“Red Cliff” is surely one of the finest of all epic movies. It truly represents a return to form for John Woo, and it will stand out as both his most ambitious work to date and, through the test of time, his magnum opus. It’s one of my personal favourite movies, and for that reason alone, you should dedicate at least 4 1/2 hours of your life and watch this movie from start to end. Make sure to watch the international version and not that shortened “Battle of Red Cliff” bullshit that I mentioned earlier. If you’re a fan of John Woo movies, you will enjoy the shit out of this one! If you’re knowledgeable in ancient Chinese history, you’ll find much to enjoy here. And if you’re the type of person who thinks that John Woo’s only good for stylized shootouts and heroic bloodshed, then prepare to be surprised…hell, amazed….by this movie.


Need more convincing? Check out the official trailer. You can thank me later.




MY RATING –  4 1/2 out of 5 stars (“Definitely see this movie”).

– Matthew

Bawh Movies – 13 Assassins (2010)

13 Assassins (2010)

13 Assassins

I have no idea where the term “bawh” came from. Like me, it was created in Trinidad, and it was probably the result of a guy who drank too many beers one night. It’s the Trinidadian equivalent to the American phrases “YEAH!!!” or “WOO-HOO!!”. It expresses amazement and an adrenaline rush upon viewing or hearing something awe-inspiring, awesome and simply put, bad-ass. Since its creation, it has been used primarily by men all over Trinidad and Tobago, especially when viewing a film with lots of action in it. I use this term as well, but I make sure to say it, or yell it, when necessary. I don’t say it for every action movie that I watch, but for the ones that stand out to me. The ones which deliver a great story, greater characters and exciting action sequences.

Which leads me to “13 Assassins”, a samurai action/adventure film directed by the legendary Takashi Miike. When I say “legendary”, I don’t mean Akira Kurosawa-legendary, even though both directors are from Japan.  Miike is one of the hardest-working directors in Japan, with over 70 theatrical, video and TV productions under his belt. His films range from family -friendly to dramatic to brutally violent to really, REALLY twisted shit! The first Miike film I viewed was 2003’s “Gozu”,  an incomprehensible horror film of sorts which can easily be placed under the category FUBAR (Fucked Up Beyond All Recognition). I became a FAN of Miike after seeing the “controversial” 2001 horror film of sorts “Ichi the Killer”.  Though the film’s many scenes of violence and torture are truly disturbing to watch, I was impressed by the way Miike guided the viewer through the film’s fucked-up, yet uniquely engaging, story. I still rate  that film as one of the best of the past decade (simply for the BALLS Miike had to make a film like that in the first place) and I would recommend it to the bravest of film lovers in a heartbeat.  I have yet to see “Audition”, another FUBAR film, which is widely acclaimed as Miike’s masterpiece.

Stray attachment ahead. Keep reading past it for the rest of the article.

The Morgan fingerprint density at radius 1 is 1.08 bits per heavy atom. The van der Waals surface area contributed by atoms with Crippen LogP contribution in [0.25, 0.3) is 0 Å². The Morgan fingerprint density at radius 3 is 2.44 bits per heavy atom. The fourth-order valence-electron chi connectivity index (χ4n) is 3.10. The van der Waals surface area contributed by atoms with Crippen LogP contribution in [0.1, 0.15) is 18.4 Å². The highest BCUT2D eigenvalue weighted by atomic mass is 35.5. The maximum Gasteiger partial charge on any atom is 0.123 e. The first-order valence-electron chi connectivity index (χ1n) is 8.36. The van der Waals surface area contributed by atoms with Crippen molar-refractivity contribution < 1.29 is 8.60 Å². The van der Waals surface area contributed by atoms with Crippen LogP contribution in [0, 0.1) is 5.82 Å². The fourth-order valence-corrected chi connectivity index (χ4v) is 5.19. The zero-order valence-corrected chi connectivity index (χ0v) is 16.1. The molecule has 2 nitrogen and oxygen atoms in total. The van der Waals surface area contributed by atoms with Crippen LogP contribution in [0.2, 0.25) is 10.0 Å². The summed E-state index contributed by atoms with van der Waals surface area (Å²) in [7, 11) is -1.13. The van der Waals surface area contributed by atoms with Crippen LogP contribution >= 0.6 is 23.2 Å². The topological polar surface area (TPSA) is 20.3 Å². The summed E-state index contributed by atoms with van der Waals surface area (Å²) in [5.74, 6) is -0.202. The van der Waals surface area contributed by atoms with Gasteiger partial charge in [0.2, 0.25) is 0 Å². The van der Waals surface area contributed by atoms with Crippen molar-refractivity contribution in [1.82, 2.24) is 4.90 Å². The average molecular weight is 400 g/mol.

“Gozu”, on the other hand…..

Oh wait, where was I? Oh yes…. 13 ASSASSINS!   BAWH!!


The story is set in 1840s Japan. The sadistic Lord Matsudaira Naritsugu (It’s a Japanese movie, people! Of course there’d be names that are hard to pronounce! COME ON!) gets away with rape and murder simply because he is the son of the former Shogun and younger brother of the current Shogun.  The senior government official  Doi Toshitsura has had enough of Naritsugu’s corruption. He secretly hires the veteran samurai Shinzaemon to assassinate him. Shinzaemon hires 11 other warriors, including a hunter named Koyata  who may not be what he appears to be (hmmmmm),  to help him on his mission. The plan is to trap Naritsugu and his entourage of soldiers in a town where they’d be passing through. Once trapped, Naritsugu and his men would be unable to escape. The problem however is that Naritsugu’s entourage is not made up of 70 soldiers (which was what Shinzaemon assumed) but more than 200. The plan to eliminate Naritsugu becomes a suicide mission, where the 13 assassins (TITLE! AH-HA!) must prepare to give their lives to restore order to their country.